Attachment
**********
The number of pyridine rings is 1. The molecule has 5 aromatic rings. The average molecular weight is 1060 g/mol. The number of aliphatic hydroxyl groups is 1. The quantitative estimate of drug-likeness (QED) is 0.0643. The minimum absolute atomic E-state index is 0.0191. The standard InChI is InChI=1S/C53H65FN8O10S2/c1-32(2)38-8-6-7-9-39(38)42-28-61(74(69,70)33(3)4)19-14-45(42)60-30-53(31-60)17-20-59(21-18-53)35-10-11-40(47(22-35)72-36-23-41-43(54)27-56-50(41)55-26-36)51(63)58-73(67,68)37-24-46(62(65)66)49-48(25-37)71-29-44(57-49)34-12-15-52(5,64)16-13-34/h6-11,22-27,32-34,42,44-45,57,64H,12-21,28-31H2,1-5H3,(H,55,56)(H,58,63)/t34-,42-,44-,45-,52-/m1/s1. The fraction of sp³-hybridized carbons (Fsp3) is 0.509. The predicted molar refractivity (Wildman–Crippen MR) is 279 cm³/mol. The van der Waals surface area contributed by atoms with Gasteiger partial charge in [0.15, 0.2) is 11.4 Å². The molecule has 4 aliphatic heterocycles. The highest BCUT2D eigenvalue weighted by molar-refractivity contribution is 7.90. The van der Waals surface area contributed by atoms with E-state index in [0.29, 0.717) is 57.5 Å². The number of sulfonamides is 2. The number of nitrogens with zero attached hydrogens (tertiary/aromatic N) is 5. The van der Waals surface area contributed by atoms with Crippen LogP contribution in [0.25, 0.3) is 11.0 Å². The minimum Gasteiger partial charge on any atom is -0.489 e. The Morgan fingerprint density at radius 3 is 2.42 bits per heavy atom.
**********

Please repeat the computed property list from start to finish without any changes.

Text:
The number of pyridine rings is 1. The molecule has 5 aromatic rings. The average molecular weight is 1060 g/mol. The number of aliphatic hydroxyl groups is 1. The quantitative estimate of drug-likeness (QED) is 0.0643. The minimum absolute atomic E-state index is 0.0191. The standard InChI is InChI=1S/C53H65FN8O10S2/c1-32(2)38-8-6-7-9-39(38)42-28-61(74(69,70)33(3)4)19-14-45(42)60-30-53(31-60)17-20-59(21-18-53)35-10-11-40(47(22-35)72-36-23-41-43(54)27-56-50(41)55-26-36)51(63)58-73(67,68)37-24-46(62(65)66)49-48(25-37)71-29-44(57-49)34-12-15-52(5,64)16-13-34/h6-11,22-27,32-34,42,44-45,57,64H,12-21,28-31H2,1-5H3,(H,55,56)(H,58,63)/t34-,42-,44-,45-,52-/m1/s1. The fraction of sp³-hybridized carbons (Fsp3) is 0.509. The predicted molar refractivity (Wildman–Crippen MR) is 279 cm³/mol. The van der Waals surface area contributed by atoms with Gasteiger partial charge in [0.15, 0.2) is 11.4 Å². The molecule has 4 aliphatic heterocycles. The highest BCUT2D eigenvalue weighted by molar-refractivity contribution is 7.90. The van der Waals surface area contributed by atoms with E-state index in [0.29, 0.717) is 57.5 Å². The number of sulfonamides is 2. The number of nitrogens with zero attached hydrogens (tertiary/aromatic N) is 5. The van der Waals surface area contributed by atoms with Crippen LogP contribution in [0.25, 0.3) is 11.0 Å². The minimum Gasteiger partial charge on any atom is -0.489 e. The Morgan fingerprint density at radius 3 is 2.42 bits per heavy atom.